Shakespearean Garden: Recreate an Elizabethan Garden

April 23 is celebrated as William Shakespeare's birthday. What better time to re-create and Elizabethan garden?

| April/May 1995

The English gardens of past centuries have long ago disappeared. The passage of time dictates changes, not the least of which are altering styles and fashions. Still, elements of bygone gardens persist, and contemporary herb gardens in particular owe much of their character to the popular designs of sixteenth-­century England.

This period of relative peace and prosperity began with the ascension of Henry Tudor, ending England’s great civil war, the War of the Roses (1455 –1485), and culminated in the reign of Elizabeth I (1558–1603). During this time, the need for castle walls and communal fortress towns diminished. With the increased distribution of land, the opportunity arose for the construction of individual homes and gardens. More and more, the gardens of middle- and upperclass Englishmen became places for recreation and enjoyment. The virtually endless introductions of plants from abroad and the publication of the first widely available English gardening books fueled this trend.

This was also the time of the great poet and playwright William Shakespeare (1564–1616), whose sonnets and plays are liberally sprinkled with images of flowers and herbs. Although Shakespeare was neither professional botanist nor horticulturist, he is often associated with the gardens of his era. Henry Ellacombe, vicar of Britton and the author of The Plant-Lore and Garden-Craft of Shakespeare (1896), explains:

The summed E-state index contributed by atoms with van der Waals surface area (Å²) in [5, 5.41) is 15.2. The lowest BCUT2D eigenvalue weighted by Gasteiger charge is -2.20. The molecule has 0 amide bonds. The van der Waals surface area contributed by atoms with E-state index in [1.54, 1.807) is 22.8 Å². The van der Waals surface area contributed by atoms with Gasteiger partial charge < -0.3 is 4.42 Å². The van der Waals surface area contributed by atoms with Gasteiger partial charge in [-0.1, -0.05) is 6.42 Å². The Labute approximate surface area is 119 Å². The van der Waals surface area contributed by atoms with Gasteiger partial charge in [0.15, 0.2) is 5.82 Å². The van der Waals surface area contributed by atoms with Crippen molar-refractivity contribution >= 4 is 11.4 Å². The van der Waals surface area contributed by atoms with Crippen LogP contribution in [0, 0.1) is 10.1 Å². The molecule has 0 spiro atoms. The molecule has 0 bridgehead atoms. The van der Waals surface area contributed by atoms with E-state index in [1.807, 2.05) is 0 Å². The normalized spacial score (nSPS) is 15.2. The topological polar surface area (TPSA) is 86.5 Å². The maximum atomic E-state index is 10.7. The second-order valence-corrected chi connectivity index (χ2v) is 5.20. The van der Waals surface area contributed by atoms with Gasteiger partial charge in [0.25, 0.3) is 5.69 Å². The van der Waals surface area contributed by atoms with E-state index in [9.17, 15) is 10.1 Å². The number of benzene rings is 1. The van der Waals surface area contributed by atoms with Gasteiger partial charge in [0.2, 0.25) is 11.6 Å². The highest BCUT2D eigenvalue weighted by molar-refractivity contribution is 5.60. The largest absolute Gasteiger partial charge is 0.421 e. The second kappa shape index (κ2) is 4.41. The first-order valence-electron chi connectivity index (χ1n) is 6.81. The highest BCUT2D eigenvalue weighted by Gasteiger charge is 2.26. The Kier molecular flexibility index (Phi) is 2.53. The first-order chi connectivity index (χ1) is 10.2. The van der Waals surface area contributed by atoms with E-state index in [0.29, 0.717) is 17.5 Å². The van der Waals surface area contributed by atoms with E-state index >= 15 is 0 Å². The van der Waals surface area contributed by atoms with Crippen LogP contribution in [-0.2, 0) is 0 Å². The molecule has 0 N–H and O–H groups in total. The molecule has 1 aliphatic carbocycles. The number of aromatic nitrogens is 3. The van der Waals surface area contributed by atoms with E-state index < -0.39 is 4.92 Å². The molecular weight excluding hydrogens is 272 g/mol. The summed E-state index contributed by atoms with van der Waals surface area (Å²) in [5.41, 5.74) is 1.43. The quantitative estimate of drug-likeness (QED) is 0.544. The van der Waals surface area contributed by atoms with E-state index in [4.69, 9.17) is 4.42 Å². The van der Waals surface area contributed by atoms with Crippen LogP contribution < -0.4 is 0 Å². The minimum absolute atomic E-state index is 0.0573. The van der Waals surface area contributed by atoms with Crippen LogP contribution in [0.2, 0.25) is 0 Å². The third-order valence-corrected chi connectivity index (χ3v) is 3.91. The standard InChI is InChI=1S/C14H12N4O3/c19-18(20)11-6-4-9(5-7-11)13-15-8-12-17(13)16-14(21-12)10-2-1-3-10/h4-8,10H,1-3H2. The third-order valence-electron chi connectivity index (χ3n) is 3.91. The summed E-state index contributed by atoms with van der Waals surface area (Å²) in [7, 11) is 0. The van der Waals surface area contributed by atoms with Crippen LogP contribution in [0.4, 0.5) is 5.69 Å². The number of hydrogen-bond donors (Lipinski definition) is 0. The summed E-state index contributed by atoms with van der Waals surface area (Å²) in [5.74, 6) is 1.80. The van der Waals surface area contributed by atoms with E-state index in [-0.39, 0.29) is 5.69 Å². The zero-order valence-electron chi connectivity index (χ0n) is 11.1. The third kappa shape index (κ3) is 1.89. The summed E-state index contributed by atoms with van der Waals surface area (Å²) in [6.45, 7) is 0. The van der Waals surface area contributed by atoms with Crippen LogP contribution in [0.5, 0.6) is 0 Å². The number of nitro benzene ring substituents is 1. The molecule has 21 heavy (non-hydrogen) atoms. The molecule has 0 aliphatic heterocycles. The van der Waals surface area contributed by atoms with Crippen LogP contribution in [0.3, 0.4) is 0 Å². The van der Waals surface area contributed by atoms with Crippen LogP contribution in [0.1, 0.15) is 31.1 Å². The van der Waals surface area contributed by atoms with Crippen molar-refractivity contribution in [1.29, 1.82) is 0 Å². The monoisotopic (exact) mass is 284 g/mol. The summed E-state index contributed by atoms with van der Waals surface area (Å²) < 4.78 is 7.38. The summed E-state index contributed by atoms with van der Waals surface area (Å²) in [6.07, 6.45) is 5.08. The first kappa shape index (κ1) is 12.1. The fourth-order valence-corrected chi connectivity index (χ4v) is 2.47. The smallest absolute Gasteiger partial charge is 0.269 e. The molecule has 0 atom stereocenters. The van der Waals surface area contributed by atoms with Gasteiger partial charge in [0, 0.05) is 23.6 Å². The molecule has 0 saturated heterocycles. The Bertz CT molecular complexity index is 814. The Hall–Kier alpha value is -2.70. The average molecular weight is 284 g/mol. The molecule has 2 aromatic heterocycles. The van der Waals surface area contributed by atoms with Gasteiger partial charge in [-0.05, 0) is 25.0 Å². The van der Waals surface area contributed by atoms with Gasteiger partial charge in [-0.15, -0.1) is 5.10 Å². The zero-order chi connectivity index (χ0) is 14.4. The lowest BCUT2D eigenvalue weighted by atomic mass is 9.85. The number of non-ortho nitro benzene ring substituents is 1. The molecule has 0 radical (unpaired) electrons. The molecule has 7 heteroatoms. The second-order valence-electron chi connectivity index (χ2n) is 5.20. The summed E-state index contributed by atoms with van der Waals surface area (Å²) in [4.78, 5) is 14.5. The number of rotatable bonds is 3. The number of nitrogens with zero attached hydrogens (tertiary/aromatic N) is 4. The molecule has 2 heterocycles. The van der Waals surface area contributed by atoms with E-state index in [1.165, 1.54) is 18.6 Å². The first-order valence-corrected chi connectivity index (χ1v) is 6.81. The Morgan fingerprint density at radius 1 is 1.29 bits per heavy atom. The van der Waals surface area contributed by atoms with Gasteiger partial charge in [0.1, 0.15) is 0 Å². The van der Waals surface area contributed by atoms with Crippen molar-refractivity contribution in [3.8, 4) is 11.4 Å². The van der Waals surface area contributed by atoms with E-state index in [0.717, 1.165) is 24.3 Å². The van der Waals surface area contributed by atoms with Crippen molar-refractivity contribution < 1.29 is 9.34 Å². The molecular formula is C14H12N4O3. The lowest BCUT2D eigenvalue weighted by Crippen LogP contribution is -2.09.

His knowledge of plants was simply the knowledge that every man may have who goes through the world with his eyes open to the many beauties of Nature that surround him. . . . He had the great gift of being able to describe what he saw in a way that few others have arrived at: he could communicate to others the pleasure that he felt himself, not by long descriptions, but by a few simple words, a few natural touches, and a few well chosen epithets, which bring the plants and flowers before us in the freshest, and often in a most touching way.

If you are an admirer of Shakespeare, you may want to honor him by re-creating an Elizabethan garden, planted with a selection of herbs and flowers that appear in his works. But what did these gardens look like? Let’s take a walk from an imaginary manor house through its adjoining garden and find out.

A “curious-knotted garden”

The front door of the manor house opens directly onto a broad, grassy terrace that parallels the front of the house. The terrace is edged with an ornate railing and affords a perfect spot from which to view the garden below.



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